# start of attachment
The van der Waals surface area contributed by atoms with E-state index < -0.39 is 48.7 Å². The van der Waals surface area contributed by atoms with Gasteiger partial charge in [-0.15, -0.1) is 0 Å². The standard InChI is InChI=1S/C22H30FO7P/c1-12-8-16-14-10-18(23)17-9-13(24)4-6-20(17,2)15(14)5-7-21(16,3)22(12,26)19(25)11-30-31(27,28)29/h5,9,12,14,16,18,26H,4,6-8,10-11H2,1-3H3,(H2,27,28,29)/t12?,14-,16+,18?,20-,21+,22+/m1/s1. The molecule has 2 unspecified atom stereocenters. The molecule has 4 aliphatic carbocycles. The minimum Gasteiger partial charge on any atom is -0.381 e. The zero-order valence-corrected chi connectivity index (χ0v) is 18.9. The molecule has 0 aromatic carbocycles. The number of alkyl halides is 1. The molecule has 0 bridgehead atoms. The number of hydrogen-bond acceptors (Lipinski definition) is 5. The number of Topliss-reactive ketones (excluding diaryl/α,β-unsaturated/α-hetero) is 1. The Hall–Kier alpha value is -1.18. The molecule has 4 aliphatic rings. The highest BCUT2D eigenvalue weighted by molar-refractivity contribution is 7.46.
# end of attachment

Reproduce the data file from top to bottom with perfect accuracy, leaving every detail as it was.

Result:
The van der Waals surface area contributed by atoms with E-state index < -0.39 is 48.7 Å². The van der Waals surface area contributed by atoms with Gasteiger partial charge in [-0.15, -0.1) is 0 Å². The standard InChI is InChI=1S/C22H30FO7P/c1-12-8-16-14-10-18(23)17-9-13(24)4-6-20(17,2)15(14)5-7-21(16,3)22(12,26)19(25)11-30-31(27,28)29/h5,9,12,14,16,18,26H,4,6-8,10-11H2,1-3H3,(H2,27,28,29)/t12?,14-,16+,18?,20-,21+,22+/m1/s1. The molecule has 2 unspecified atom stereocenters. The molecule has 4 aliphatic carbocycles. The minimum Gasteiger partial charge on any atom is -0.381 e. The zero-order valence-corrected chi connectivity index (χ0v) is 18.9. The molecule has 0 aromatic carbocycles. The number of alkyl halides is 1. The molecule has 0 bridgehead atoms. The number of hydrogen-bond acceptors (Lipinski definition) is 5. The number of Topliss-reactive ketones (excluding diaryl/α,β-unsaturated/α-hetero) is 1. The Hall–Kier alpha value is -1.18. The molecule has 4 aliphatic rings. The highest BCUT2D eigenvalue weighted by molar-refractivity contribution is 7.46.